My Beloved is For Me, And I am For My Beloved

Today the Catholic Church celebrates the feast of St. Teresa of Avila. I have always loved Teressa, who displayed a remarkable independence of spirit during a time when the Church was not particularly tolerant of independence of thought or spirit and when no one was tolerant of such a characteristic in a woman. She bent Church rules, she barely survived the Spanish Inquisition, she annoyed many with her reform of both the male and female Carmelite orders, and she did it all while suffering debilitating illness through most of her life.

I first discovered Teresa’s writings after I returned to Christianity after twenty years of practicing Buddhism. Even as she engaged in an amazing amount of active service, she authored a body of written work that many would call the cornerstone of Christian mysticism. (Even today, She is one of the most widely read writers in the Spanish language.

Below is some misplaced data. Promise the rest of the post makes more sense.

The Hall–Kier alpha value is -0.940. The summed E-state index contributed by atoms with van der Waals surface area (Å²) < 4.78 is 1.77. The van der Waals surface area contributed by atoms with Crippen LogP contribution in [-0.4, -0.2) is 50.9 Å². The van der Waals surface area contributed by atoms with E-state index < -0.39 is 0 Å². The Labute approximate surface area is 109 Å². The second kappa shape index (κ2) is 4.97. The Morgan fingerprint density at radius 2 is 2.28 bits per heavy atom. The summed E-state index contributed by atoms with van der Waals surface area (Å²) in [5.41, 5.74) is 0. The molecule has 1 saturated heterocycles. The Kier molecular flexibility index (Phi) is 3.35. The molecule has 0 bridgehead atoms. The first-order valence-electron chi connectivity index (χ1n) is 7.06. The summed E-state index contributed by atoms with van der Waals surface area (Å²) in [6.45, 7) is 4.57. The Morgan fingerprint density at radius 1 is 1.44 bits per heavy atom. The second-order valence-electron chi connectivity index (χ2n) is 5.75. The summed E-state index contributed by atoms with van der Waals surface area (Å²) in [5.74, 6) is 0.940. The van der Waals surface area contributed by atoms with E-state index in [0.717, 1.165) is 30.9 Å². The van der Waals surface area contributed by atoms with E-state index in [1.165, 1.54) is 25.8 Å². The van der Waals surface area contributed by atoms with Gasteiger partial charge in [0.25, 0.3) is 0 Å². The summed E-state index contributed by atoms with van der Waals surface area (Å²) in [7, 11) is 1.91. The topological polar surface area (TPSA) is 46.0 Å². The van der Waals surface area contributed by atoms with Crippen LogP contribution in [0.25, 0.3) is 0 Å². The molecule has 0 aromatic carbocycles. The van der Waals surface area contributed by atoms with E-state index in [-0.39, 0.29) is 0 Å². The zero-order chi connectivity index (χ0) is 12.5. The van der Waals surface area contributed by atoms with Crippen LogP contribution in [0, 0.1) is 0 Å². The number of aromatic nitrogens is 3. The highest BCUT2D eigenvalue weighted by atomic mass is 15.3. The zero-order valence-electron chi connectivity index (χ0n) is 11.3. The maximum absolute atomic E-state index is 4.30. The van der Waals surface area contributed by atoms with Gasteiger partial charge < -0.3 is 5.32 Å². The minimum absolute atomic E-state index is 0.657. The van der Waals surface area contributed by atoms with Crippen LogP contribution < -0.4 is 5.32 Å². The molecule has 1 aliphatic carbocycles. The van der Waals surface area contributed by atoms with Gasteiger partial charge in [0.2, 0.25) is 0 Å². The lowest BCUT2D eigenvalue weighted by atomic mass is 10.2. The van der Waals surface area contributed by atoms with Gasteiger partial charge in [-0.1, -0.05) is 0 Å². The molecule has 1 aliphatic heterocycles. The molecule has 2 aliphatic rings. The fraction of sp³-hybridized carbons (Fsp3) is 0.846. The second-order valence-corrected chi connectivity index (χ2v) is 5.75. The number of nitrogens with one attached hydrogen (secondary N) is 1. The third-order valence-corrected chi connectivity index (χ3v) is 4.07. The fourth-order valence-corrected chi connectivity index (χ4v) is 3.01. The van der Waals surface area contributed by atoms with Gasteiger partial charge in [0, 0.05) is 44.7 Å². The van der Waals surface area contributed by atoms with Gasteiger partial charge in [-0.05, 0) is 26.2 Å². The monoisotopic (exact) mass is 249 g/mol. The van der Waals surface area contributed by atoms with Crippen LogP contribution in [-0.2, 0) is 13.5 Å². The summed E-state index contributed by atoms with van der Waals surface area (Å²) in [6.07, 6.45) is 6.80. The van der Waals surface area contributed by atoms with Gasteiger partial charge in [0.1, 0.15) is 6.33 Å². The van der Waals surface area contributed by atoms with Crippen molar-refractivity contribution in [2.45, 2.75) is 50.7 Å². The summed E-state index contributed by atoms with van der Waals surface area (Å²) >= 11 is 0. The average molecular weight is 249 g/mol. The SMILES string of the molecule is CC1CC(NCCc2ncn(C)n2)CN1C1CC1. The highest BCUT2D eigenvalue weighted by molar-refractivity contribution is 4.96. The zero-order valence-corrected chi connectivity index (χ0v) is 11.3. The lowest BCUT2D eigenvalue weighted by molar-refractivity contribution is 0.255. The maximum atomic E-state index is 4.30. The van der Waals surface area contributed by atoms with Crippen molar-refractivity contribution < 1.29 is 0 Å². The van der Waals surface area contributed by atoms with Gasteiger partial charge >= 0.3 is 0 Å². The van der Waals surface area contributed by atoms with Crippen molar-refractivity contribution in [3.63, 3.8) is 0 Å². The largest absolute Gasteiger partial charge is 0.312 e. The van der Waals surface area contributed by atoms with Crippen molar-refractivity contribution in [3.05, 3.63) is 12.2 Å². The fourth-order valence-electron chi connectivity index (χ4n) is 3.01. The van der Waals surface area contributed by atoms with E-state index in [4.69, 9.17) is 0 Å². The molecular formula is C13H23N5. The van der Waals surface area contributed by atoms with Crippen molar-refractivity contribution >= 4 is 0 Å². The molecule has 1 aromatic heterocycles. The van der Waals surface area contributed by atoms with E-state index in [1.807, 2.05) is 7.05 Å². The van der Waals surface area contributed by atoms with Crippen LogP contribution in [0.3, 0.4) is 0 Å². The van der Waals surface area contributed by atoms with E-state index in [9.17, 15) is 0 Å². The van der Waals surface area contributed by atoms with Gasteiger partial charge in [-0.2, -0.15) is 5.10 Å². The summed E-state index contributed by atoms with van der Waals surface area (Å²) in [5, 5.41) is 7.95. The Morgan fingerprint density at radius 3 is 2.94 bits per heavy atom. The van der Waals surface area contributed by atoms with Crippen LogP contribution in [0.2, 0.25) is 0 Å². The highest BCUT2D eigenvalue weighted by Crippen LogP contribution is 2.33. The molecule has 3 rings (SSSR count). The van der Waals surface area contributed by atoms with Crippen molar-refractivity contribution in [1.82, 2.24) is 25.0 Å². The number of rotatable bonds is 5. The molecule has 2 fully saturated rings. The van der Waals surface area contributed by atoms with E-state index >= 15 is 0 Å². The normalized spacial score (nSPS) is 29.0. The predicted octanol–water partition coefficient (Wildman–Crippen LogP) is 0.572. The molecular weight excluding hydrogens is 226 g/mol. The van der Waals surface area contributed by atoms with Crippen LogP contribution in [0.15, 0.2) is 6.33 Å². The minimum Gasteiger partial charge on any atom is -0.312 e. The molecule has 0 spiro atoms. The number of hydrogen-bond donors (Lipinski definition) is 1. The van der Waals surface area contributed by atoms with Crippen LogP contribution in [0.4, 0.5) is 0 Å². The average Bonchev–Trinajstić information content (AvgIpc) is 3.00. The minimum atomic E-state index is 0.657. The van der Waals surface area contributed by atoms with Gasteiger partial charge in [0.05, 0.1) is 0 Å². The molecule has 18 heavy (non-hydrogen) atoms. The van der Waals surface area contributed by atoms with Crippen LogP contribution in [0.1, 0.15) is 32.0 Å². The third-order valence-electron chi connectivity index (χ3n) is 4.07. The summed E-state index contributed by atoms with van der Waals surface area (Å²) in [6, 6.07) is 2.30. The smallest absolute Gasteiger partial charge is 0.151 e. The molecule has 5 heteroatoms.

While her prose writings are amazing and deep, I am particularly fond of a lot of Teresa’s poetry. She wrote poems not for their own sake, but rather (in the words of one of her biographers) “as a release for the mystical fire she could no longer contain in her heart.”

For your reflection today, her feast day, here is one of Teresa’s Poems. It is titled On Those Words “Dilectus Meus Mihi”.

Myself surrendered and given,
The exchange is this:
My Beloved is for me,
And I am for my Beloved.

When the Gentle hunter
Wounded and subdued me,
In love’s arms,
My soul fallen;
New life receiving,
Thus did I exchange
My Beloved is for me,
And I am for my Beloved.

The arrow hew drew
Full of love,
My soul was oned
With her Creator.
Other love I want not,
Surrendered now to my God,
That my Beloved is for me,
And I am for my Belove

Our Relationship to All of Creation

Today the Catholic Church celebrates the feast of a saint near and dear to my soul: Francis of Assisi. He was someone I always felt a kinship with, even during the years I practiced Buddhism.